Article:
'Ditch the Dumpster' on Earth Day

Year-end event at ASU diverts landfill waste and collects donations for local charities, non-profits


April 15, 2016

Arizona State University students can collect items to “Ditch the Dumpster” beginning on Earth Day, April 22, to help local organizations and families in need. ASU residence hall students donate and recycle unwanted items instead of throwing them away.

Since 2009, ASU has partnered with local charities and nonprofits to distribute these items to area families and children. This year’s event runs through May 8. Photo of Goodwill staff inspecting waste during Ditch the Dumpster donation event Goodwill of Central Arizona joins ASU during the annual Ditch the Dumpster donation event. Each year, ASU residence hall students donate or recycle unwanted items to benefit local charities and families in need. Download Full Image

“Ditch the Dumpster shows ASU students that it doesn't take much to make a lasting impact on the community or the environment,” said business sustainability freshman Kathryn Cuiffo. “It’s as easy as dropping off items you no longer need or want for individuals who do need and do want them.”

Campus and local partners involved with Ditch the Dumpster include ASU Zero Waste, University Housing, Big Brothers Big Sisters of Central Arizona, Goodwill of Central Arizona, and Epic Thrift.

During last year’s residence hall move-out, ASU students collected more than 157,580 pounds of reusable or recyclable items and diverted an additional 380,800 pounds of solid waste from the landfill. According to John Purtell, donations director for Big Brothers Big Sisters, his organization collected more than 10,000 pounds of clothing. The proceeds from clothing sales help mentor eight children per year.

“Big Brothers Big Sisters and Goodwill have been outstanding partners with ASU,” said Matthew Brown, ASU associate vice president of University Housing and Dining Services. “We welcome Epic Thrift as a new partner for 2016 to help high school seniors in Tempe with need-based college scholarship opportunities.”

ASU Zero Waste estimates that 540,000 pounds of material would go to the landfill without Ditch the Dumpster.

“When packing, students can create a three-bag system to reduce the number of items that end up in the landfill: donated, recycled, and sent to the landfill,” said Katie Schumacher, ASU Zero Waste senior program coordinator. “This sorting system keeps waste separated and increases the number of items that can be reused.”

Donation bins are located in residence halls on the Downtown Phoenix, Polytechnic, Tempe and West campuses. Students can donate items in bins and collection boxes within residence halls. Items accepted during Ditch the Dumpster include:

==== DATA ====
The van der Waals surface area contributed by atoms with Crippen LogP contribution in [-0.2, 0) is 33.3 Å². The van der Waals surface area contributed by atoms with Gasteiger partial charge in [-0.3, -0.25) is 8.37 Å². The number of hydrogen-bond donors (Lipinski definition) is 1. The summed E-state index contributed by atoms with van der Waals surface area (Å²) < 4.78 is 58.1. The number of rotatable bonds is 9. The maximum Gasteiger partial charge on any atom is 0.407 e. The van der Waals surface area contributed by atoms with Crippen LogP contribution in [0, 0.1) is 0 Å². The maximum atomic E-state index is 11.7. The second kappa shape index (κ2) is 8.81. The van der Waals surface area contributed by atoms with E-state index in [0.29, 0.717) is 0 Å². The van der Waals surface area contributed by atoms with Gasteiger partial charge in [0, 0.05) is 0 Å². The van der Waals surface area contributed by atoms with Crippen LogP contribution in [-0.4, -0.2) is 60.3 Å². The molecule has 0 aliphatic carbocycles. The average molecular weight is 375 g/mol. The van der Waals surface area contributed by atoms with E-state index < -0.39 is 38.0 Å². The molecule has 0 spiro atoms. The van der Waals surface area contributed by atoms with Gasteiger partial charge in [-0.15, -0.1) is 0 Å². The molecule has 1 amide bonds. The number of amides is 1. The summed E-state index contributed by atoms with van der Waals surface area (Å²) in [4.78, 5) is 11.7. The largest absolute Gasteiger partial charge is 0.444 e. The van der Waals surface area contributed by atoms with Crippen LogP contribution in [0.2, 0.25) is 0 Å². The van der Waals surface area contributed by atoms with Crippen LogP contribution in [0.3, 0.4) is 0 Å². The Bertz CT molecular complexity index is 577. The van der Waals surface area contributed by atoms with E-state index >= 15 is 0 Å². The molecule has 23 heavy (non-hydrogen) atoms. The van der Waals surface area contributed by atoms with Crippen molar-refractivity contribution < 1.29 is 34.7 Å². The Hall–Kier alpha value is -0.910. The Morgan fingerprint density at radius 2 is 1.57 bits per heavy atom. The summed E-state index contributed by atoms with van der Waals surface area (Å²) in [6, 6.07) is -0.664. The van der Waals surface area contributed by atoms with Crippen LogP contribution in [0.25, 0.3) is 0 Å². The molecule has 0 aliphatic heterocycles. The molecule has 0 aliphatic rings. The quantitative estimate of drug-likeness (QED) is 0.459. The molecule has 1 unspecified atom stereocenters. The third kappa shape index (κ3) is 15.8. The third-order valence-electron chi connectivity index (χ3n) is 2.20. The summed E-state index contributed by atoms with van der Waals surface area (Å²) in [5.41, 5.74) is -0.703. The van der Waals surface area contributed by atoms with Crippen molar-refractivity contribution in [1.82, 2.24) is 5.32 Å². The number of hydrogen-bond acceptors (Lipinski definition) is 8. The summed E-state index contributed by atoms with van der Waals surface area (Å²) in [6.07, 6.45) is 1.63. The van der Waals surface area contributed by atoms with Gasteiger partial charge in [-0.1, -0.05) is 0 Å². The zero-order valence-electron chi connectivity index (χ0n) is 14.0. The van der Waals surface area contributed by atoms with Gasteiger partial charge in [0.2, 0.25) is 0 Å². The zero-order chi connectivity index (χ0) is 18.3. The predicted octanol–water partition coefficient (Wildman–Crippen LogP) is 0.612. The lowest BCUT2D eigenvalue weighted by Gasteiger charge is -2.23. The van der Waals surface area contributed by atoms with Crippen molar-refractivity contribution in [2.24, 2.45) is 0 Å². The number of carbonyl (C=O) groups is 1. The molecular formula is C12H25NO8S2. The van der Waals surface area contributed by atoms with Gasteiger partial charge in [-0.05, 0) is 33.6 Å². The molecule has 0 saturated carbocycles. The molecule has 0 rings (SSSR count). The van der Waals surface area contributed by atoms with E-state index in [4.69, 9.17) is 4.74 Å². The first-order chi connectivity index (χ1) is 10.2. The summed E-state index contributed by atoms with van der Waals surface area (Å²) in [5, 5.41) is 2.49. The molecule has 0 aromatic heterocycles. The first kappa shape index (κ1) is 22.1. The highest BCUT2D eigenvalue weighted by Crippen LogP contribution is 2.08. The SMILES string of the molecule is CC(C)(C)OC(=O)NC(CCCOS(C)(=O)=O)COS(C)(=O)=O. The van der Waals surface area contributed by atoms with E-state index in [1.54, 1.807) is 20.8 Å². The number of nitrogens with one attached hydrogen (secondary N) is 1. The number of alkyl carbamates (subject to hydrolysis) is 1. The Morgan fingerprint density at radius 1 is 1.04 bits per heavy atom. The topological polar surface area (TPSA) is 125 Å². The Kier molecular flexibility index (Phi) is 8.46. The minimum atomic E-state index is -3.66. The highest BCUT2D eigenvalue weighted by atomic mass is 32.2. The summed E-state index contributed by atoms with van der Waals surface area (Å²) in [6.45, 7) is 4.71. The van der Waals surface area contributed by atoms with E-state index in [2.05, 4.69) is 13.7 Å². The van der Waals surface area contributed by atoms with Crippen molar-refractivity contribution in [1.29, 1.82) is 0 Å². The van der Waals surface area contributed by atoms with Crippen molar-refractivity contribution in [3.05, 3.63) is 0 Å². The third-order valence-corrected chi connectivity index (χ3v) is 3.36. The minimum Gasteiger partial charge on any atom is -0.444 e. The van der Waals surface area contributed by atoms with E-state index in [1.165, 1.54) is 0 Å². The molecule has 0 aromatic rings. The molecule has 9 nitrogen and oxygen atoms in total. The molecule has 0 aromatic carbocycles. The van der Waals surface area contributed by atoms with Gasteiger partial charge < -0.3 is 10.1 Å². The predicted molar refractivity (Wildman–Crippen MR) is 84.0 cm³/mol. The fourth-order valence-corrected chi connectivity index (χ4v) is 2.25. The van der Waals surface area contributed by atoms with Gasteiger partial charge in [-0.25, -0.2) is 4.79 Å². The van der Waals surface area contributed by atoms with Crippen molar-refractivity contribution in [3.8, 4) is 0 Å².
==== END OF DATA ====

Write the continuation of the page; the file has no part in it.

• books, hangers and storage bins
• furniture: lamps, chairs, and egg-crate mattress pads
• gently used clothing, shoes, and accessories
• larger appliances and electronics (usable or not)
• linens, drapery, towels, blankets, pillows and stuffed animals
• smaller household goods
• tightly-closed or open detergents and cleaning supplies
• unopened, nonperishable food

For more information about Ditch the Dumpster, event partners and donation tips, visit ditchthedumpster.asu.edu.

Editor assistant, Business and Finance

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Diamondbacks CEO Derrick Hall shares leadership insights in new edition of 'Learn to thrive'


April 15, 2016

The latest edition of ASU’s app, “Learn to thrive,” is now available for iPad, iPhone, Web browsers and Android devices. Rich, new interactive content features the stories of members of the ASU community who are thriving in their professional and personal lives. With a focus on lessons learned and experienced advice, “Learn to thrive” content allows viewers the opportunity to watch, listen to and read about the steps other Sun Devils have taken on their path to future success.

Featured new content includes: portrait of Diamonbacks CEO Derrick Hall The latest edition of ASU’s "Learn to thrive" app includes insights from Arizona Diamondbacks President and CEO Derrick Hall, who graduated from ASU in 1991 with a journalism degree from the Walter Cronkite School of Journalism and Mass Communication. Download Full Image

• Insights from Arizona Diamondbacks President and CEO Derrick Hall, who graduated from ASU in 1991 with a journalism degree from the Walter Cronkite School of Journalism and Mass Communication and is fostering a culture of inclusion, innovation and pioneering spirit as a big-league executive.

• Tips on how to build effective leadership and a strong work culture from leaders who are transforming the modern workplace.

• Information about innovative new ASU degree programs in sports marketing and sports law.

• Briefs on recent national recognition of ASU excellence.

“Learn to thrive” is available for iPad and iPhone at the App Store, and for Android through Google Play. App content can also be viewed with any browser at thrive.asu.edu.